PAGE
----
After a stint at Goldman Sachs, he co-founded the travel website Hotwire.com in 1999 at age 24 and sold it to Expedia in 2003. A few years later, Barton and his partner Lloyd Frink brought Rascoff on as one of Zillow’s first employees.
In 2010, the baby-faced Rascoff, who declined to comment for this story, was tapped to become CEO, and in 2011 he took the company public.
Zillow’s easy interface and home-valuation tool made the site an instant hit with consumers. “You could now look at your neighbor’s house, your best friend’s house, and see how much it was worth,” Miller said. “It certainly was a tool that was marketed to help you, but really it was for the voyeur.”
As it turned out, there are hundreds of millions of people eager to catch a glimpse of those numbers.
During 2016’s fourth quarter, Zillow attracted 140 million average monthly unique visitors, a 13 percent year-over-year increase. And the company is on track to hit the $1 billion revenue mark this year.
“Zillow generates a lot of traffic, and in a given zip code, if you’re not on Zillow, you’re missing out on potential home sellers,” said Susquehanna’s Patil, who follows Zillow. “So in a way, agents have to be on the platform.”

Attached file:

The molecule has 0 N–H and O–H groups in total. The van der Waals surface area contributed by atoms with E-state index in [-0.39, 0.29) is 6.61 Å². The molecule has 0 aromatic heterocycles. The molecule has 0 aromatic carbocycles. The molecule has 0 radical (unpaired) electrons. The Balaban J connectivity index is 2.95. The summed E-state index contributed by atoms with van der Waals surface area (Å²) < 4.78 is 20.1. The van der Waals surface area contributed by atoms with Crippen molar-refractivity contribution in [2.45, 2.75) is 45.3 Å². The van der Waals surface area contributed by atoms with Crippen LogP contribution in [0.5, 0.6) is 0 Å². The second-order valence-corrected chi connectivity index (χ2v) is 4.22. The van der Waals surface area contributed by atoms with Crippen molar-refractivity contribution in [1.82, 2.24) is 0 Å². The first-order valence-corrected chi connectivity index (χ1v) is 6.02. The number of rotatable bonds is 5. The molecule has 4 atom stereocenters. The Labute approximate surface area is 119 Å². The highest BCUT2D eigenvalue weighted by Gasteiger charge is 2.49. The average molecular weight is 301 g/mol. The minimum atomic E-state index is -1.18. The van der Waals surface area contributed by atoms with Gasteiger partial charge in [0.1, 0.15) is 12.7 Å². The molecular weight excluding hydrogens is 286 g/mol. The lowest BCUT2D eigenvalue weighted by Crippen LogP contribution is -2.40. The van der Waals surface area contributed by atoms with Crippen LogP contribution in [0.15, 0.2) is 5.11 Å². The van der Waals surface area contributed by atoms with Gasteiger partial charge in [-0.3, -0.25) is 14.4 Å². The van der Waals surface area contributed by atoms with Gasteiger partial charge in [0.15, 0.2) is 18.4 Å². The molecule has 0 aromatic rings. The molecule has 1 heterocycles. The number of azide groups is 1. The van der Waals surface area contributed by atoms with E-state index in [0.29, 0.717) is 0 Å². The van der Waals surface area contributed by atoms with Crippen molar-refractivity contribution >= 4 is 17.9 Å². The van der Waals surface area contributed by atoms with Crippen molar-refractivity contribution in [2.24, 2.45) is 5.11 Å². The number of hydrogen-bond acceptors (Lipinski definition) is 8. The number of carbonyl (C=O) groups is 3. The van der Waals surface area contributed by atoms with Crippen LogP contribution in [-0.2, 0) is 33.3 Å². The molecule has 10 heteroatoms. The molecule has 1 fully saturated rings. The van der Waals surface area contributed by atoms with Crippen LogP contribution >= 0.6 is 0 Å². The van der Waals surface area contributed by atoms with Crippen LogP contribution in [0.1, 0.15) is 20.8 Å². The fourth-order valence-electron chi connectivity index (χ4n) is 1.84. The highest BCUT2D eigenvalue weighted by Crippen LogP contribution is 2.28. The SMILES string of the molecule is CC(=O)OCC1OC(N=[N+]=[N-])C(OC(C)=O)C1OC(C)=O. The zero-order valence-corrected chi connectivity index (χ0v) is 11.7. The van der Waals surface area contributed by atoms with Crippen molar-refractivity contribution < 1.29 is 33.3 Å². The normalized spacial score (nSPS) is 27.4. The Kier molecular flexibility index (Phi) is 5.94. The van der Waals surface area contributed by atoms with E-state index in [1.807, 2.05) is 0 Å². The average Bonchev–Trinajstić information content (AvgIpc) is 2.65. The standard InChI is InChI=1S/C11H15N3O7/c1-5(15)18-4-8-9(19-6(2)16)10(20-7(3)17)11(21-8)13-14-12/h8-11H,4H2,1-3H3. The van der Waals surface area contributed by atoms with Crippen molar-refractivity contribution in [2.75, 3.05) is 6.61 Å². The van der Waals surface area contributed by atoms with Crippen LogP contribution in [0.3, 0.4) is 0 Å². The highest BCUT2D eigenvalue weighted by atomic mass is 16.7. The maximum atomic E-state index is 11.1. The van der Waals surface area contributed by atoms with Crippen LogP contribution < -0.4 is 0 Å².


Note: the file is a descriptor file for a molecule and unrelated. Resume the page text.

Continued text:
But breaking into New York was its own special challenge — particularly because Zillow’s model for valuing properties was more geared toward single-family homes, not urban settings.
So buying StreetEasy was like hitting the jackpot.
“Simply put, StreetEasy has cracked the code in New York,” Rascoff said in a statement at the time.
Sources involved in Zillow-StreetEasy acquisition said the spirit of the agreement was to let StreetEasy keep doing what it was doing best: providing users with detailed listing information, including property histories and price comps as well as data on the market at large.
But that didn’t completely happen. Critics have blasted Zillow for removing tools that allowed users to search recorded sales, sort listings by monthly payment and shop for a broker.
And shortly after Zillow came in, expansion plans were scuttled, which also angered StreetEasy backers. Newly launched portals in South Florida, Washington, D.C., and Philadelphia were shut down, and plans to expand to Chicago and Miami were dropped.
After members of StreetEasy’s founding team pushed back against the changes, a half-dozen senior executives left or were pushed out, including founding CEO Michael Smith.
Much to the consternation of the original employees, Daimler — who sold her real estate startup Buyfolio to Zillow in 2012 — was installed at the helm. (Daimler and her husband, Matt, also sold their travel startup, SeatGuru, to TripAdvisor in 2007.)
“She was gifted oversight of a company she had nothing to do with building,” said a former StreetEasy staffer.
Another staffer had this to say: “It was just a matter of months before StreetEasy felt different.”
Today, StreetEasy and Zillow take up three floors at 130 Fifth Avenue, where they have a total of 171 staffers. StreetEasy has roughly 60 of those employees — up from 34 when it was acquired.